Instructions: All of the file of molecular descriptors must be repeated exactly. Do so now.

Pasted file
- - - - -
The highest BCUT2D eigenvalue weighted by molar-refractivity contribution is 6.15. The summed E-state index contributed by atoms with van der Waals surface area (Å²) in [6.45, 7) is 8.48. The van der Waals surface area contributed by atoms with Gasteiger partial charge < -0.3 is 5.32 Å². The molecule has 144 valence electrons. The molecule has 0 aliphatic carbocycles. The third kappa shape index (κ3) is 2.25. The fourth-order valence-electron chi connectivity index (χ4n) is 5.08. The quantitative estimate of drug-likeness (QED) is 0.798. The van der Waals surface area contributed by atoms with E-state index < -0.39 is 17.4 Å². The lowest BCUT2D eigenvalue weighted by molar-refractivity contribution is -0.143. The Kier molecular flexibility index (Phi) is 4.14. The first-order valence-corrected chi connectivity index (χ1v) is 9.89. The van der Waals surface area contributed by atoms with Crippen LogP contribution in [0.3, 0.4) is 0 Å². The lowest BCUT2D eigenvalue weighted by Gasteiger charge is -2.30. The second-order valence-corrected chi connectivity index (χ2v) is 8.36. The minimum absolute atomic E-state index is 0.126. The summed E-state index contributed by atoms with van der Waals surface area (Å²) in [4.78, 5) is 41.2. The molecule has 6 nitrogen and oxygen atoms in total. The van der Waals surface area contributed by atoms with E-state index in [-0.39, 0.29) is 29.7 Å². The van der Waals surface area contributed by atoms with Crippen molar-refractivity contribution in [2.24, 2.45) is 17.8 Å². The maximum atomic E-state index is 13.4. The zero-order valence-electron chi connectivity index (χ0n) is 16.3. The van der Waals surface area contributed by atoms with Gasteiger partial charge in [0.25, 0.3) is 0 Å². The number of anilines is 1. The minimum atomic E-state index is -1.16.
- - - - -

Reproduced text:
The highest BCUT2D eigenvalue weighted by molar-refractivity contribution is 6.15. The summed E-state index contributed by atoms with van der Waals surface area (Å²) in [6.45, 7) is 8.48. The van der Waals surface area contributed by atoms with Gasteiger partial charge < -0.3 is 5.32 Å². The molecule has 144 valence electrons. The molecule has 0 aliphatic carbocycles. The third kappa shape index (κ3) is 2.25. The fourth-order valence-electron chi connectivity index (χ4n) is 5.08. The quantitative estimate of drug-likeness (QED) is 0.798. The van der Waals surface area contributed by atoms with E-state index < -0.39 is 17.4 Å². The lowest BCUT2D eigenvalue weighted by molar-refractivity contribution is -0.143. The Kier molecular flexibility index (Phi) is 4.14. The first-order valence-corrected chi connectivity index (χ1v) is 9.89. The van der Waals surface area contributed by atoms with Crippen LogP contribution in [0.3, 0.4) is 0 Å². The lowest BCUT2D eigenvalue weighted by Gasteiger charge is -2.30. The second-order valence-corrected chi connectivity index (χ2v) is 8.36. The minimum absolute atomic E-state index is 0.126. The summed E-state index contributed by atoms with van der Waals surface area (Å²) in [4.78, 5) is 41.2. The molecule has 6 nitrogen and oxygen atoms in total. The van der Waals surface area contributed by atoms with E-state index in [-0.39, 0.29) is 29.7 Å². The van der Waals surface area contributed by atoms with Crippen molar-refractivity contribution in [2.24, 2.45) is 17.8 Å². The maximum atomic E-state index is 13.4. The zero-order valence-electron chi connectivity index (χ0n) is 16.3. The van der Waals surface area contributed by atoms with Gasteiger partial charge in [0.25, 0.3) is 0 Å². The number of anilines is 1. The minimum atomic E-state index is -1.16.